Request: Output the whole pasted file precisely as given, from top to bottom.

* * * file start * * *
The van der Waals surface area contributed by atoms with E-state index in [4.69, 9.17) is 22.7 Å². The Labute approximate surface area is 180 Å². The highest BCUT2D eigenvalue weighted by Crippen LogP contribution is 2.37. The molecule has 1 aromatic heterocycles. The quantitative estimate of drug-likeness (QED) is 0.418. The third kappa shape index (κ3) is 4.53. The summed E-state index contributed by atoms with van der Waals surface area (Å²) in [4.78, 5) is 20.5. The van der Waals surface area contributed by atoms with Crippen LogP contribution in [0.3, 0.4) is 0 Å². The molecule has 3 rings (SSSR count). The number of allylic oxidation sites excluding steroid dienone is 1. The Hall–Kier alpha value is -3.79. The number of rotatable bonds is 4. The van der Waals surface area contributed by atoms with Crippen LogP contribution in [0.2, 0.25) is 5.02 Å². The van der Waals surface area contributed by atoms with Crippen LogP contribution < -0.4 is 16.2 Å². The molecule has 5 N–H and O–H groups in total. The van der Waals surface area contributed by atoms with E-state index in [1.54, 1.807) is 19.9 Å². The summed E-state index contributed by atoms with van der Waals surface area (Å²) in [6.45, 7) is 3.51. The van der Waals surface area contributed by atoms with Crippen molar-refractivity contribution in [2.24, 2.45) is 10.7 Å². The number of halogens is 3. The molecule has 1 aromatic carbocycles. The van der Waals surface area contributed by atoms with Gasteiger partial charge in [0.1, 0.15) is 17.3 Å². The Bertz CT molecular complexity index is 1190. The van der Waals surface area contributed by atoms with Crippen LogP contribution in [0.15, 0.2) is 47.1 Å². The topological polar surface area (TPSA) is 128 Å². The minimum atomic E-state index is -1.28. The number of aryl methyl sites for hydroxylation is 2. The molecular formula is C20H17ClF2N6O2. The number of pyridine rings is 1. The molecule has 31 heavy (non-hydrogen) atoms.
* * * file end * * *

The van der Waals surface area contributed by atoms with E-state index in [4.69, 9.17) is 22.7 Å². The Labute approximate surface area is 180 Å². The highest BCUT2D eigenvalue weighted by Crippen LogP contribution is 2.37. The molecule has 1 aromatic heterocycles. The quantitative estimate of drug-likeness (QED) is 0.418. The third kappa shape index (κ3) is 4.53. The summed E-state index contributed by atoms with van der Waals surface area (Å²) in [4.78, 5) is 20.5. The van der Waals surface area contributed by atoms with Crippen LogP contribution in [0.3, 0.4) is 0 Å². The molecule has 3 rings (SSSR count). The number of allylic oxidation sites excluding steroid dienone is 1. The Hall–Kier alpha value is -3.79. The number of rotatable bonds is 4. The van der Waals surface area contributed by atoms with Crippen LogP contribution in [0.2, 0.25) is 5.02 Å². The van der Waals surface area contributed by atoms with Crippen LogP contribution < -0.4 is 16.2 Å². The molecule has 5 N–H and O–H groups in total. The van der Waals surface area contributed by atoms with E-state index in [1.54, 1.807) is 19.9 Å². The summed E-state index contributed by atoms with van der Waals surface area (Å²) in [6.45, 7) is 3.51. The van der Waals surface area contributed by atoms with Crippen molar-refractivity contribution in [2.24, 2.45) is 10.7 Å². The number of halogens is 3. The molecule has 1 aromatic carbocycles. The van der Waals surface area contributed by atoms with Gasteiger partial charge in [0.1, 0.15) is 17.3 Å². The Bertz CT molecular complexity index is 1190. The van der Waals surface area contributed by atoms with Crippen LogP contribution in [0.15, 0.2) is 47.1 Å². The topological polar surface area (TPSA) is 128 Å². The minimum atomic E-state index is -1.28. The number of aryl methyl sites for hydroxylation is 2. The molecular formula is C20H17ClF2N6O2. The number of pyridine rings is 1. The molecule has 31 heavy (non-hydrogen) atoms.